10 Sci-Fi Villains Who Were Right All Along, According To Ranker

Now that Obi Wan Kenobi reminds viewers around the world of the events of the star wars prequels, fans are starting to remember that Anakin wasn’t entirely wrong in trying to get rid of the Jedi Order. Severe corruption in the New Republic led to a downgrading of Jedi responsibilities as Jedi Masters became increasingly political.

But Anakin wasn’t the only villain to be right. Sci-fi movies are filled with villains who were actually incredibly right about most things they argued about. In fact, fans on the site private soldier voted to compile a list of some of the best sci-fi antagonists who were right all along.


ten Kylo Ren

Kylo Ren Force Powers in Star Wars Sequels

While the star wars The universe often explores the complex equation that is the balance between Jedi and Sith, it also often explores the failures inherent in the Jedi Order. So when Kylo Ren proclaimed that the Jedi were wrong, he wasn’t exactly wrong himself.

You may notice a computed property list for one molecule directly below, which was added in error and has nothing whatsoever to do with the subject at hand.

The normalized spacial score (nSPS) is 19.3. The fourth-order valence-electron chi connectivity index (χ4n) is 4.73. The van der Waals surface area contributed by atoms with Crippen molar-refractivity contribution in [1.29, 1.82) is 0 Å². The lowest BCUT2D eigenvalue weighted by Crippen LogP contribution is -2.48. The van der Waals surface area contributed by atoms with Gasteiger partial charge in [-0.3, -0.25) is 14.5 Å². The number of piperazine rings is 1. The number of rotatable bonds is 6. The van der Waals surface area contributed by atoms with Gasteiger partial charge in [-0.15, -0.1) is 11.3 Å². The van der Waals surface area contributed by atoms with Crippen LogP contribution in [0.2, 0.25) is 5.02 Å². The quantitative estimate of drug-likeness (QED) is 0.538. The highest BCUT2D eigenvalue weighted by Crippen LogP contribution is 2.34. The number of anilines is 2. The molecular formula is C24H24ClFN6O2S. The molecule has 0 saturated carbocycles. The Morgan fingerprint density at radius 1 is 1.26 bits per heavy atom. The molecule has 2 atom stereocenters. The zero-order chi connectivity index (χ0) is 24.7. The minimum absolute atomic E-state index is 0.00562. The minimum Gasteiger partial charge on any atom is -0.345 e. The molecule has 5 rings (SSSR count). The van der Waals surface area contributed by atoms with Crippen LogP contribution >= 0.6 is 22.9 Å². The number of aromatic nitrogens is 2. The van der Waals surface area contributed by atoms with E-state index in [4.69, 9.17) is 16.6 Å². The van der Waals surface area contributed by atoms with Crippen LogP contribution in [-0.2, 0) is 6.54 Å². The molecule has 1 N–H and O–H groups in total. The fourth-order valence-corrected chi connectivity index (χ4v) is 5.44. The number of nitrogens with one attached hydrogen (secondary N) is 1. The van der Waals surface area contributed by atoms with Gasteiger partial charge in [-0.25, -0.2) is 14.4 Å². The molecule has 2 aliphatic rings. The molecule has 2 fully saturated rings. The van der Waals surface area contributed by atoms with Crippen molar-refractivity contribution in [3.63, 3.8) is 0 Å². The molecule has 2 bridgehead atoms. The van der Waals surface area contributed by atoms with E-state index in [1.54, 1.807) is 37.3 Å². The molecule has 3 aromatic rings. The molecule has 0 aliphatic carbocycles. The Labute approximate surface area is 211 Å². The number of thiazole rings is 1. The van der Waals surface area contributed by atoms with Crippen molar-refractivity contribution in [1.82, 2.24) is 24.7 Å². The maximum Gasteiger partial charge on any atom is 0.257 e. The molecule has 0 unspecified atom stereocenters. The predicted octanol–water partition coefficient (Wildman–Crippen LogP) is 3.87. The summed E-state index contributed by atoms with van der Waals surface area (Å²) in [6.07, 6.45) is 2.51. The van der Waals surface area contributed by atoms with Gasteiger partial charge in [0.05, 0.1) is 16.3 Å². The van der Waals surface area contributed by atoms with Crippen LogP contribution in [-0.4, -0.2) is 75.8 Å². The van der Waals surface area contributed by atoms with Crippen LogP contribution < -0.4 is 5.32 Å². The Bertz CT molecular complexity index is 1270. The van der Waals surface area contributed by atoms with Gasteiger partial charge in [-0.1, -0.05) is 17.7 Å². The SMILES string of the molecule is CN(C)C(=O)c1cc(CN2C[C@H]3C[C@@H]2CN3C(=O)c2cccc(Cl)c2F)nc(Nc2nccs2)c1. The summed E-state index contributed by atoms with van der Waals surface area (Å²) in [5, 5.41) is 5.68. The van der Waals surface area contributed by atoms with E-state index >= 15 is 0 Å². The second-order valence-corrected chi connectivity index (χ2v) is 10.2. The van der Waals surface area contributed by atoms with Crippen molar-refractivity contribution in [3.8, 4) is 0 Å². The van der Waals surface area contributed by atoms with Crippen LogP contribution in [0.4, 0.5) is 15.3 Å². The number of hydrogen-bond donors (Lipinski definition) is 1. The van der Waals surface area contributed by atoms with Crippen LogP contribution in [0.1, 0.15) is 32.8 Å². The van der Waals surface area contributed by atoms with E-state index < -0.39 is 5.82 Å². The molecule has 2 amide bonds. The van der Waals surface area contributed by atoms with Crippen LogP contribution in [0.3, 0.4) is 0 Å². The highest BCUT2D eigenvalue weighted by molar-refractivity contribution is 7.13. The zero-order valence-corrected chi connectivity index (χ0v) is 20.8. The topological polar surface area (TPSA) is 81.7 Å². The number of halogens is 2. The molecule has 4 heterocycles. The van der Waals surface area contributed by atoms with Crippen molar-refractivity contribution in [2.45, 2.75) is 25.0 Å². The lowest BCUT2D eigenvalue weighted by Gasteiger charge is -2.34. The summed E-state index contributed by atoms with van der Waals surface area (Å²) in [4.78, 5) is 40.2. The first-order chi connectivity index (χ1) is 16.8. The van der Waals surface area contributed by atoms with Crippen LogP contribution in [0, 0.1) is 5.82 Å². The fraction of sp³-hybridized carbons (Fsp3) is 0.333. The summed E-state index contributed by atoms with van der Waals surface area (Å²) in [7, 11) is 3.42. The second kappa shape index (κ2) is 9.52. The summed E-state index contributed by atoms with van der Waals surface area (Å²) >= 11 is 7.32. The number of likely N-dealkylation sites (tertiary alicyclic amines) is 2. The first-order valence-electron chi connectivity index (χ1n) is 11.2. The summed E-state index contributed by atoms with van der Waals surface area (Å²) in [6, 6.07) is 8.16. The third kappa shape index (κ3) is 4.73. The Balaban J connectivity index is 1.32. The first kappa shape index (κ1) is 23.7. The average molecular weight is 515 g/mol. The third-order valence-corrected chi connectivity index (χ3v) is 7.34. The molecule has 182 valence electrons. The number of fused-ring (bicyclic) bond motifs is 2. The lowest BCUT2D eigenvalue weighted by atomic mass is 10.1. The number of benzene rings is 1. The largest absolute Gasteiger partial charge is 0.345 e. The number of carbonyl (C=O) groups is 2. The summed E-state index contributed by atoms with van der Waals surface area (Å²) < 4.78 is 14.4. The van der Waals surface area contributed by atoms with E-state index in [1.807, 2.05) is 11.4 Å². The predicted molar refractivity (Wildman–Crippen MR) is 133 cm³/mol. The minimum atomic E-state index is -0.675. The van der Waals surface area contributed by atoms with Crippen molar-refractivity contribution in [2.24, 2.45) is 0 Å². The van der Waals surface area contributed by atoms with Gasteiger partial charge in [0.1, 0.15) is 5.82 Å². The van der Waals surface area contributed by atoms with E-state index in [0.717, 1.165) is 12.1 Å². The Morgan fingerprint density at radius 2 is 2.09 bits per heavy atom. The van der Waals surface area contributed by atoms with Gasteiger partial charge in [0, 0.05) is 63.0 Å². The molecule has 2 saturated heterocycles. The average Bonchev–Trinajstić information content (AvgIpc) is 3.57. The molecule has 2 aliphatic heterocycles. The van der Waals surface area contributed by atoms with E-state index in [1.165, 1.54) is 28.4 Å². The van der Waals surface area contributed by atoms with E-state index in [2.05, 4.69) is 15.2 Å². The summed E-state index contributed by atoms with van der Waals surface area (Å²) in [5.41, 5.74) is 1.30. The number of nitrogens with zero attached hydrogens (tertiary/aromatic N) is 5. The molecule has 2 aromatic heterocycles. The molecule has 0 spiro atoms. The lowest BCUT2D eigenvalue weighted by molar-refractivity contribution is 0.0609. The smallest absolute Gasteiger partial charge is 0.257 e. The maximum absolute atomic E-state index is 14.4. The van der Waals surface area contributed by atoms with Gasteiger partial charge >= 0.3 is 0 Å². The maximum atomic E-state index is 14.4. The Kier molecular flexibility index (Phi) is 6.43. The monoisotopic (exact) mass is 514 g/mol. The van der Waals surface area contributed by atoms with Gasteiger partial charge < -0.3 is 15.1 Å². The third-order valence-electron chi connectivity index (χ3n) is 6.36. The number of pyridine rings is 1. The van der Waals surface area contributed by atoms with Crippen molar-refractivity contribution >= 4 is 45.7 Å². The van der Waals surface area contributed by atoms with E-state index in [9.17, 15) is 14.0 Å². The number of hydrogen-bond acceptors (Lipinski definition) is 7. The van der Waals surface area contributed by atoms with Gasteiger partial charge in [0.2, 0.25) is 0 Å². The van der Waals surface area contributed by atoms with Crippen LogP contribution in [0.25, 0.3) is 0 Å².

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Although Kylo went too far in trying to kill all the Jedi trainees (obviously), he was right that the Order should be abandoned entirely. Otherwise, they would fall into the same trap as the Jedi of the New Republic, and the Order would crumble again. Still, falling to the dark side was a grave mistake that led to Kylo’s demise.


VIKI from Me, Robot

The Virtual Interactive Kinetic Intelligence, also known as VIKI, was an AI programmed to ensure the continued survival of humanity in the film. I robot. Yet, although her programming determined that she must ensure the survival of humanity, she did not need to be comfortable. As such, VIKI attempted to create a world in which she controlled every aspect of human life, robbing the world of its freedoms.